#134084
    Avatarbccran
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    Have to disagree with you on Fowler being adequate, 25.
    He had some success as a center fielder in his career, but by no stretch of the imagination is he an adequate right fielder on a top contending team. His best days are behind him, and at a different position. JMHO.

    #134087
    stlcard25stlcard25
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    Have to disagree with you on Fowler being adequate, 25.
    He had some success as a center fielder in his career, but by no stretch of the imagination is he an adequate right fielder on a top contending team. His best days are behind him, and at a different position. JMHO.

    I meant strictly in terms of his early season performance. I agree that ideally, he’s no longer a starter. I think he’s about what we’ve seen the last two years (2019 and early 2020)…right around average with the bat, below average with the glove, won’t embarrass you if you have to play him for a few weeks due to injury at any of the OF positions. That sort of player you sign for a year at $5M kind of thing. Unfortunately, we are stuck with him at a much higher salary.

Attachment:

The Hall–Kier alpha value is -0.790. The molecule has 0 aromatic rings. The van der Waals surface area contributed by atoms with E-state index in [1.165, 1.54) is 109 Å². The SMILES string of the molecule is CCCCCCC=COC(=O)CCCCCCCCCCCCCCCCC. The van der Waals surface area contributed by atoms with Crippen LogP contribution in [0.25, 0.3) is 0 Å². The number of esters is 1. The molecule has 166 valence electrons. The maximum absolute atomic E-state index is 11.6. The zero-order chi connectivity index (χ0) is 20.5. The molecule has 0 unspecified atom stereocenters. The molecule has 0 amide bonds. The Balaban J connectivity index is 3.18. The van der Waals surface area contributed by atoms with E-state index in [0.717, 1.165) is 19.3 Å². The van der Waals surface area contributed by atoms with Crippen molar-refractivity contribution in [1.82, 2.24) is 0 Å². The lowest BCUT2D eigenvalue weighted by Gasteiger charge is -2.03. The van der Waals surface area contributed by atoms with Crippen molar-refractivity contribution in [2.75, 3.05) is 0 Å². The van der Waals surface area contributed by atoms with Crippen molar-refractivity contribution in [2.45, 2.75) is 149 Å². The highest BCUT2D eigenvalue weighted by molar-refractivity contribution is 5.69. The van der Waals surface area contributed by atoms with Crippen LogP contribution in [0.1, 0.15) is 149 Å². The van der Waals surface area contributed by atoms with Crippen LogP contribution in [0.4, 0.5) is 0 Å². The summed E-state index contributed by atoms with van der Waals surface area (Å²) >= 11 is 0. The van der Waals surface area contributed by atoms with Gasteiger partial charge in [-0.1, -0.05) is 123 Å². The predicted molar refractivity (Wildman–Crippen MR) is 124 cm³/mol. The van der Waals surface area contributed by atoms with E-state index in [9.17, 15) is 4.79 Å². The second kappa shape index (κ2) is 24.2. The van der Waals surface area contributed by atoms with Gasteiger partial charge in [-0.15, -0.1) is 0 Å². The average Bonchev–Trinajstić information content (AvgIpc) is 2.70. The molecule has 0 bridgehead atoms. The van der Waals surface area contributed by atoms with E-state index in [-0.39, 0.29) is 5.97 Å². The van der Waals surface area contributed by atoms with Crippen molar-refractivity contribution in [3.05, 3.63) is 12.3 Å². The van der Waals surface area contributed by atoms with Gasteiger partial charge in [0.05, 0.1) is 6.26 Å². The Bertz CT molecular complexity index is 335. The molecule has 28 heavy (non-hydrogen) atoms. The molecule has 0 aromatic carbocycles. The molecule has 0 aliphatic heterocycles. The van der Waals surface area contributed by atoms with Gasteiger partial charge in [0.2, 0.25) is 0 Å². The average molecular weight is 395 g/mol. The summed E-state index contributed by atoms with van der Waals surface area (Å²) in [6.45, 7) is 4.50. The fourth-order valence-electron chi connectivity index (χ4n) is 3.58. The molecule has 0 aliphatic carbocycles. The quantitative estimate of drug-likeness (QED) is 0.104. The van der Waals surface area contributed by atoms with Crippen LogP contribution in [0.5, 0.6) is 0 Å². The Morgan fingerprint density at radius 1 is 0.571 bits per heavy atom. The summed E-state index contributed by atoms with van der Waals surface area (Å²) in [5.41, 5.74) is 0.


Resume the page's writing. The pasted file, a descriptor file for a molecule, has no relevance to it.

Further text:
#134089
    AvatarMinuteman3
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    60 games is only 37% of a regular 162 game season. Using that stat, the Cards have played the equivalent of 13.5 games. Harry’s son is woefully over par and perhaps he needs to sharpen his hitting again at ‘TAS’ (The Alternate Site). Maybe Jose can get him back on track. He learned a lot at Memphis last season but lost it soon afterward. In any case, he is not the only sad looking trooper. Two old bugaboos that bugged us in the playoffs with the Nats is still here – No O and Lotsa SOs.
    Not all bad, Ponce looked great to these sad old eyes last night. Goldy is the best player on the squad but I cannot understand the strikeouts he gets. But he looks better out of the box this year.